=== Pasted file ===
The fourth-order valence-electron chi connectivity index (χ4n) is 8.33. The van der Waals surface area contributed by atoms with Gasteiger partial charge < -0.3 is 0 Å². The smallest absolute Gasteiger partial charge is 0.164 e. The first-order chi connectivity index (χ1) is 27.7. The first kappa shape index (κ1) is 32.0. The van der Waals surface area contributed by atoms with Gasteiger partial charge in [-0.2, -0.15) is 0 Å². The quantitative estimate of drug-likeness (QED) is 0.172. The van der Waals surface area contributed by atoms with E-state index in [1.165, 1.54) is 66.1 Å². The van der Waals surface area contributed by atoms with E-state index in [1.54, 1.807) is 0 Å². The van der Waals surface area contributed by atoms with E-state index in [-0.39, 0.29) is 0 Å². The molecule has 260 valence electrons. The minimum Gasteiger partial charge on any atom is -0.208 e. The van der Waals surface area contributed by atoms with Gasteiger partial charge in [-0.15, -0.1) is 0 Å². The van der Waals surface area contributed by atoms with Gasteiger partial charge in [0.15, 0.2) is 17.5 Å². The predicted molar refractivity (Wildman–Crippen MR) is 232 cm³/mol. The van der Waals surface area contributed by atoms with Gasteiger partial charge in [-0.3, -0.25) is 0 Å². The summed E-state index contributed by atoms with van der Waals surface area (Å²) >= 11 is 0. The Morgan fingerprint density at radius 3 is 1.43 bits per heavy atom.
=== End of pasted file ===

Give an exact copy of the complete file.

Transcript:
The fourth-order valence-electron chi connectivity index (χ4n) is 8.33. The van der Waals surface area contributed by atoms with Gasteiger partial charge < -0.3 is 0 Å². The smallest absolute Gasteiger partial charge is 0.164 e. The first-order chi connectivity index (χ1) is 27.7. The first kappa shape index (κ1) is 32.0. The van der Waals surface area contributed by atoms with Gasteiger partial charge in [-0.2, -0.15) is 0 Å². The quantitative estimate of drug-likeness (QED) is 0.172. The van der Waals surface area contributed by atoms with E-state index in [1.165, 1.54) is 66.1 Å². The van der Waals surface area contributed by atoms with E-state index in [1.54, 1.807) is 0 Å². The van der Waals surface area contributed by atoms with E-state index in [-0.39, 0.29) is 0 Å². The molecule has 260 valence electrons. The minimum Gasteiger partial charge on any atom is -0.208 e. The van der Waals surface area contributed by atoms with Gasteiger partial charge in [-0.15, -0.1) is 0 Å². The van der Waals surface area contributed by atoms with Gasteiger partial charge in [0.15, 0.2) is 17.5 Å². The predicted molar refractivity (Wildman–Crippen MR) is 232 cm³/mol. The van der Waals surface area contributed by atoms with Gasteiger partial charge in [-0.3, -0.25) is 0 Å². The summed E-state index contributed by atoms with van der Waals surface area (Å²) >= 11 is 0. The Morgan fingerprint density at radius 3 is 1.43 bits per heavy atom.